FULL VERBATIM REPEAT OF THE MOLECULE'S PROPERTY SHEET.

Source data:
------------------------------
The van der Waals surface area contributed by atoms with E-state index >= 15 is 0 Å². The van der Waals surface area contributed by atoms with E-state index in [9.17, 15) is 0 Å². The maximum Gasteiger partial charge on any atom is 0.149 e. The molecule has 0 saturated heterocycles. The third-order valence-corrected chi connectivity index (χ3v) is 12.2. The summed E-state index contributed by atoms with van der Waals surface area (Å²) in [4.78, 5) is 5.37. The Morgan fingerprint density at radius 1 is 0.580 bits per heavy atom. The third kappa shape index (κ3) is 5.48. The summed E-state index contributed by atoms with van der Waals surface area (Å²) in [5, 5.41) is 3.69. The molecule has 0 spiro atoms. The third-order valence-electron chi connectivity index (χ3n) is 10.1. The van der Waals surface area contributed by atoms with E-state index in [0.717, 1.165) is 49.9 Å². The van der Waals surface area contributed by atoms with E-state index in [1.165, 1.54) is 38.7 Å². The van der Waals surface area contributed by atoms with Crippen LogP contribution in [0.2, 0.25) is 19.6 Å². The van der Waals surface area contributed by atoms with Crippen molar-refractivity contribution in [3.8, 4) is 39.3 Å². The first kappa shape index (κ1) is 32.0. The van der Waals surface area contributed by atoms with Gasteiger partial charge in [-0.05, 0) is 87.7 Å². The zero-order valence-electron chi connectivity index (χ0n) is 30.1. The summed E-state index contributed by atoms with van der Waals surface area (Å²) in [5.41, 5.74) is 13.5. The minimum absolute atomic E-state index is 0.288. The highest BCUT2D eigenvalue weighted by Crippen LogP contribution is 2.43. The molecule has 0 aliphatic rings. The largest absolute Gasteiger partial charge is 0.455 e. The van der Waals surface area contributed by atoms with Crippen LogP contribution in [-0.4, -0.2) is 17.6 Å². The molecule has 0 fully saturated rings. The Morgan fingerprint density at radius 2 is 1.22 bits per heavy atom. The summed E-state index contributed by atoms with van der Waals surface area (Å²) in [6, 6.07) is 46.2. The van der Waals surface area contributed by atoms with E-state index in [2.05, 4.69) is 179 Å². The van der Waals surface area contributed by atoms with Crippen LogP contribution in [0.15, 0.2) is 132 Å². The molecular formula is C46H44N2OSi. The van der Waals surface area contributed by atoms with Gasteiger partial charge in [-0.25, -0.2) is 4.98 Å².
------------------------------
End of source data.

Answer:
The van der Waals surface area contributed by atoms with E-state index >= 15 is 0 Å². The van der Waals surface area contributed by atoms with E-state index in [9.17, 15) is 0 Å². The maximum Gasteiger partial charge on any atom is 0.149 e. The molecule has 0 saturated heterocycles. The third-order valence-corrected chi connectivity index (χ3v) is 12.2. The summed E-state index contributed by atoms with van der Waals surface area (Å²) in [4.78, 5) is 5.37. The Morgan fingerprint density at radius 1 is 0.580 bits per heavy atom. The third kappa shape index (κ3) is 5.48. The summed E-state index contributed by atoms with van der Waals surface area (Å²) in [5, 5.41) is 3.69. The molecule has 0 spiro atoms. The third-order valence-electron chi connectivity index (χ3n) is 10.1. The van der Waals surface area contributed by atoms with E-state index in [0.717, 1.165) is 49.9 Å². The van der Waals surface area contributed by atoms with E-state index in [1.165, 1.54) is 38.7 Å². The van der Waals surface area contributed by atoms with Crippen LogP contribution in [0.2, 0.25) is 19.6 Å². The van der Waals surface area contributed by atoms with Crippen molar-refractivity contribution in [3.8, 4) is 39.3 Å². The first kappa shape index (κ1) is 32.0. The van der Waals surface area contributed by atoms with Gasteiger partial charge in [-0.05, 0) is 87.7 Å². The zero-order valence-electron chi connectivity index (χ0n) is 30.1. The summed E-state index contributed by atoms with van der Waals surface area (Å²) in [5.41, 5.74) is 13.5. The minimum absolute atomic E-state index is 0.288. The highest BCUT2D eigenvalue weighted by Crippen LogP contribution is 2.43. The molecule has 0 aliphatic rings. The largest absolute Gasteiger partial charge is 0.455 e. The van der Waals surface area contributed by atoms with Crippen LogP contribution in [-0.4, -0.2) is 17.6 Å². The molecule has 0 fully saturated rings. The Morgan fingerprint density at radius 2 is 1.22 bits per heavy atom. The summed E-state index contributed by atoms with van der Waals surface area (Å²) in [6, 6.07) is 46.2. The van der Waals surface area contributed by atoms with E-state index in [2.05, 4.69) is 179 Å². The van der Waals surface area contributed by atoms with Crippen LogP contribution in [0.15, 0.2) is 132 Å². The molecular formula is C46H44N2OSi. The van der Waals surface area contributed by atoms with Gasteiger partial charge in [-0.25, -0.2) is 4.98 Å².